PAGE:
Density–growth relationships in thinned and unthinned Norway spruce and Scots pine stands in Norway
Drawing on national forest inventory data representing a wide range of stand densities, site qualities, ages, and management practices in Norway, this study (1) analyzed the stand density–growth relationships in Norway spruce (Picea abies (L.) Karst.) and Scots pine (Pinus sylvestris L.) dominated stands and (2) evaluated the influence of site index, stand age, and thinning on the density–growth relationships. We developed nonlinear growth models that described the periodic annual basal area or volume increment as a function of initial basal area, site index, and stand age. The results showed that for both species, basal area growth increases with stand density although degressive at higher densities. Volume growth increases nearly linearly with stand density. Nevertheless, as demonstrated by the similar shapes of the growth curves, the pattern of the density–growth relationships did not vary considerably by site index classes, by stand ages, and between thinned and unthinned stands. Thinned stands grew about 10% more than unthinned stands of the same density, site index, and age. Our models showed a much stronger decrease of volume growth with decreasing density than previously published results from thinning experiments for the two species in Fennoscandia. The study also demonstrated the suitability of national forest inventory data for analyzing the density–growth relationship.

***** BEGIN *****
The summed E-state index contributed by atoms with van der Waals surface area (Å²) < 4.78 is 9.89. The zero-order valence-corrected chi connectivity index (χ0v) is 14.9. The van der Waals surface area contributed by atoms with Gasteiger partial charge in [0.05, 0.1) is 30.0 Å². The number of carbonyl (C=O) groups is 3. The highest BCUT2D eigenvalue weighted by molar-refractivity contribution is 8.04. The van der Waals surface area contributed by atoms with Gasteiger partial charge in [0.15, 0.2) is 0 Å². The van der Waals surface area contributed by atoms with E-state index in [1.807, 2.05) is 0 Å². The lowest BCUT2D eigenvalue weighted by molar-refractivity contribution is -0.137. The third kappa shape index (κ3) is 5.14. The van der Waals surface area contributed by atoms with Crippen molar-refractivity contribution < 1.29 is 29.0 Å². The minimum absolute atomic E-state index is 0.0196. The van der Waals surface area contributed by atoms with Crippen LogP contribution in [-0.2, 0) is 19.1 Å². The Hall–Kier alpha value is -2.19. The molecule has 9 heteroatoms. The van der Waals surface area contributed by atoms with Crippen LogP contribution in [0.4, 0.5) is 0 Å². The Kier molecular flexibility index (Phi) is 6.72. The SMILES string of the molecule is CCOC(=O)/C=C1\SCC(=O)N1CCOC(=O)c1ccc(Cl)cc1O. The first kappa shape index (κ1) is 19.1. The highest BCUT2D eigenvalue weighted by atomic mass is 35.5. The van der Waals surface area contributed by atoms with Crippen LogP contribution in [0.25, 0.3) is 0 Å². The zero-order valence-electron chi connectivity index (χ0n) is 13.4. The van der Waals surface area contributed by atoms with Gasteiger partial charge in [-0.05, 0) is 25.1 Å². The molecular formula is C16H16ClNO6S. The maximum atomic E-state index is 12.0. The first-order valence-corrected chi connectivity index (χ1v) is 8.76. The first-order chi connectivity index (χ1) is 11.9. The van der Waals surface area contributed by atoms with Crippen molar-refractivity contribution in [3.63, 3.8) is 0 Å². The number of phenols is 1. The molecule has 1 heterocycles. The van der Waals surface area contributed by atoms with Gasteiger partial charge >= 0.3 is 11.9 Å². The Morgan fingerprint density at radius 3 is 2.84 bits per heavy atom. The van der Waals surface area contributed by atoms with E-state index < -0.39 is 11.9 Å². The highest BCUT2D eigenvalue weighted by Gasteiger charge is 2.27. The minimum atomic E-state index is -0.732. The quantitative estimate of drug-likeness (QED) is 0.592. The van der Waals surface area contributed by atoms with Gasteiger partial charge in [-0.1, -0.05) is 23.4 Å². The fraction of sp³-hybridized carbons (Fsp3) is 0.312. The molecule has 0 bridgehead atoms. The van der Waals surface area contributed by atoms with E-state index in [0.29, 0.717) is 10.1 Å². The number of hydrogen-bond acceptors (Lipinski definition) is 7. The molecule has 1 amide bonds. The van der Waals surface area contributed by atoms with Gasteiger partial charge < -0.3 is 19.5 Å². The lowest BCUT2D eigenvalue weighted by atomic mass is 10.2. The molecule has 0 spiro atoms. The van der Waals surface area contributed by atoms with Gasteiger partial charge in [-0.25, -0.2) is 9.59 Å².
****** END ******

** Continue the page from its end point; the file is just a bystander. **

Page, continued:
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Document Type: Research Article
Affiliations: Department of Ecology and Natural Resource Management,Norwegian University of Life Sciences, Ås, Norway
Publication date: 2011-12-01